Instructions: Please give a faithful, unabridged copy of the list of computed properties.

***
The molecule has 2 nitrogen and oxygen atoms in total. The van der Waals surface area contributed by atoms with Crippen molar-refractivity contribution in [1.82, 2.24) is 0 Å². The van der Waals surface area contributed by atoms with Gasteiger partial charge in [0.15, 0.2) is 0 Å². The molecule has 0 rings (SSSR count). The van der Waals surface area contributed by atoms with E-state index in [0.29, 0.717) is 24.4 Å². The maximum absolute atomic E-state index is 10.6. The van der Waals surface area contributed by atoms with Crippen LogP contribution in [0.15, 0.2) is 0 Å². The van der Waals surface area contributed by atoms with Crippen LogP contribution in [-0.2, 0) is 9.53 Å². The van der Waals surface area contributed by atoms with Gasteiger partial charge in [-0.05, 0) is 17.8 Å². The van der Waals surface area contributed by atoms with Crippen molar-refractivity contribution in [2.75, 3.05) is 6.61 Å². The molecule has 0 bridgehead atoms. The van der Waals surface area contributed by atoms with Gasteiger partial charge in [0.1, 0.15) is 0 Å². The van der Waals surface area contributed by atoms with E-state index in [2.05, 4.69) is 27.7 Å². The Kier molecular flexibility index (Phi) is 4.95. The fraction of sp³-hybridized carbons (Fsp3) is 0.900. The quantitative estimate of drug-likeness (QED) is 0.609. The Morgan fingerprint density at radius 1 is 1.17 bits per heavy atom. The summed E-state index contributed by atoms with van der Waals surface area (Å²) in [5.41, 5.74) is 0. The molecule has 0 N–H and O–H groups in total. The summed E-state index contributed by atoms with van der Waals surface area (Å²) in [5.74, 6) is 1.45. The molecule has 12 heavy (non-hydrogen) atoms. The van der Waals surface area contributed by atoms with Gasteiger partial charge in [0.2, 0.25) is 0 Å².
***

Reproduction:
The molecule has 2 nitrogen and oxygen atoms in total. The van der Waals surface area contributed by atoms with Crippen molar-refractivity contribution in [1.82, 2.24) is 0 Å². The van der Waals surface area contributed by atoms with Gasteiger partial charge in [0.15, 0.2) is 0 Å². The molecule has 0 rings (SSSR count). The van der Waals surface area contributed by atoms with E-state index in [0.29, 0.717) is 24.4 Å². The maximum absolute atomic E-state index is 10.6. The van der Waals surface area contributed by atoms with Crippen LogP contribution in [0.15, 0.2) is 0 Å². The van der Waals surface area contributed by atoms with Crippen LogP contribution in [-0.2, 0) is 9.53 Å². The van der Waals surface area contributed by atoms with Gasteiger partial charge in [-0.05, 0) is 17.8 Å². The van der Waals surface area contributed by atoms with Crippen molar-refractivity contribution in [2.75, 3.05) is 6.61 Å². The molecule has 0 bridgehead atoms. The van der Waals surface area contributed by atoms with Gasteiger partial charge in [0.1, 0.15) is 0 Å². The van der Waals surface area contributed by atoms with E-state index in [2.05, 4.69) is 27.7 Å². The Kier molecular flexibility index (Phi) is 4.95. The fraction of sp³-hybridized carbons (Fsp3) is 0.900. The quantitative estimate of drug-likeness (QED) is 0.609. The Morgan fingerprint density at radius 1 is 1.17 bits per heavy atom. The summed E-state index contributed by atoms with van der Waals surface area (Å²) in [5.41, 5.74) is 0. The molecule has 0 N–H and O–H groups in total. The summed E-state index contributed by atoms with van der Waals surface area (Å²) in [5.74, 6) is 1.45. The molecule has 12 heavy (non-hydrogen) atoms. The van der Waals surface area contributed by atoms with Gasteiger partial charge in [0.2, 0.25) is 0 Å².